## Sticky Post – Read this first. Categories and Links in Mathemafrica

The navigability of Mathemafrica isn't ideal, so I have created this post which might guide you to what you are looking for. Here are a number of different categories of post which you might like to take a look at: First year mathematics notes and resources (particularly for the University [...]

## THE BIG BANG OF NUMBERS. How to build the universe using only maths, by Manil Suri (Bloomsbury, 2022) – a review by Henri Laurie

Goodreads link. Oh no. Not another overview of mathematics, for “everyone”. Set theory, numbers from natural to complex, geometry, algebra. Axiomatics. Gödel. Infinity. Applications. Philosophy?? Isn’t this all a big yawn? Hasn’t this been done again and again? For example by Lancelot Hogben, Eric Temple Bell, Reuben Hersch (and that’s [...]

## The best writing on Mathematics, 2021, Edited by Mircea Pitici – a review

NB. I was sent this book as a review copy. From Princeton University Press I've been reading this series every year now for the last five years or so, and it never disappoints. Mircea does an amazing job each time at collecting such a diverse ideas, voices, and [...]

## On useful study habits

I've been teaching MAM1000W for around 9 years now, and I am learning all the time. I learn both about new ways to think about old subjects (and how to try and best explain them), and I learn about the way students study, about what works and what doesn't, and [...]

## In pursuit of Zeta-3 – The World’s Most Mysterious Unsolved Math Problem, by Paul Nahin – a review

NB. I was sent this book as a review copy. From Princeton University Press I have to admit that I felt very skeptical when I started reading this book. In the prologue it is stated that the book is aimed at enthusiastic readers of mathematics with an AP [...]

## When least is best, by Paul Nahin – a review

NB. I was sent this book as a review copy. From Princeton University Press For my review of Nahin's superb book "How to fall slower than gravity", see here. While not often taught as a topic with such wide-ranging uses in maths classes, finding the maxima or minima [...]

## A course in Complex Analysis, by Saeed Zakeri – a review

NB. I was sent this book as a review copy. From Princeton University Press This is a no-nonsense, clearly written graduate level textbook on complex analysis, and while it is written for a graduate audience, I think that the way it is laid out, with clear examples throughout, [...]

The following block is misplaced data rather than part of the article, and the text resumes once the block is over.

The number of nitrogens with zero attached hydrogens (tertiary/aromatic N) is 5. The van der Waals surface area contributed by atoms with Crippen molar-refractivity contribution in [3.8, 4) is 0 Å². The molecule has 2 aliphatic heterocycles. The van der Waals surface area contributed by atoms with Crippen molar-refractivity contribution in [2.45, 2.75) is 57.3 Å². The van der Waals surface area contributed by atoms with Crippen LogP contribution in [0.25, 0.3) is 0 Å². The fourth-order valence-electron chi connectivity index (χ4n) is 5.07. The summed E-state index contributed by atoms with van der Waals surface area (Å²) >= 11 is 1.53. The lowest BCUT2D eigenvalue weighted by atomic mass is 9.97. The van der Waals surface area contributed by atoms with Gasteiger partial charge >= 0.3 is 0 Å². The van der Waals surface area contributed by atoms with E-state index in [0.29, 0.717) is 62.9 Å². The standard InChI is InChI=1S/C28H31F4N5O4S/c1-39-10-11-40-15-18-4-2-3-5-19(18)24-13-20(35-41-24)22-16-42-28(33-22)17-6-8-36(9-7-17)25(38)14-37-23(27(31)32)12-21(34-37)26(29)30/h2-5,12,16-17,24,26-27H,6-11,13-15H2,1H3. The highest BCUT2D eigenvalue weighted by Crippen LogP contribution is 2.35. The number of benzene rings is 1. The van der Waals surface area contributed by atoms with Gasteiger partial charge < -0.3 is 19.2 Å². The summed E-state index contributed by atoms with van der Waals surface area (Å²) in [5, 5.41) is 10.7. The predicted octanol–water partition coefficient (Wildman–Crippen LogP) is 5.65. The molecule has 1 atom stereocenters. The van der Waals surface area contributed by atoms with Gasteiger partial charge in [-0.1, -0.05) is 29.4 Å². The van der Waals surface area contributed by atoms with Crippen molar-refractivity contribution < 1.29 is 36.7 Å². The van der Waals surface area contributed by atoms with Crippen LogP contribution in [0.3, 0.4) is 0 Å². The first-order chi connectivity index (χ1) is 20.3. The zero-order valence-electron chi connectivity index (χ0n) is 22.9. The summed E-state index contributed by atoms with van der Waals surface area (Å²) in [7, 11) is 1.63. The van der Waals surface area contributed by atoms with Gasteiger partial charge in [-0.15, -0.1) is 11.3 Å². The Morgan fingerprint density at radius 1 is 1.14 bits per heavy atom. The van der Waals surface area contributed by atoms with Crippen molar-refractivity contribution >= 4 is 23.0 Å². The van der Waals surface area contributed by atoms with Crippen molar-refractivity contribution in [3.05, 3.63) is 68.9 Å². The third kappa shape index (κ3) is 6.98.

## Visual Differential Geometry and Forms – a mathematical drama in five acts, by Tristan Needham – a review

NB. I was sent this book as a review copy. From Princeton University Press Studying physics, some two decades ago at The University of Bristol, I found the majority of what we covered relatively intuitive. Even the arcane world of quantum mechanics, while impossible to truly visualise, is, [...]

## CRL Task 5: Learning Causal Models

We've now come to one of the most vital aspects of this theory - how can we learn causal models? Learning models is often an exceptionally computationally intensive process, so getting this right is crucial. We now develop some mathematical results which guarantee bounds on our learning. We'll start by [...]

## CRL Task 3: Counterfactual Decision Making

In the previous blog post we discussed some theory of how to select optimal and possibly optimal interventions in a causal framework. For those interested in the decision science, this blog post may be more inspiring. This next task involves applying counterfactual quantities to boost learning performance. This is clearly [...]

## CRL Task 2: Interventions – When and Where?

In the previous blog post we discussed the gorey details of generalised policy learning - the first task of CRL. We went into some very detailed mathematical description of dynamic treatment regimes and generalised modes of learning for data processing agents. The next task is a bit more conceptual and [...]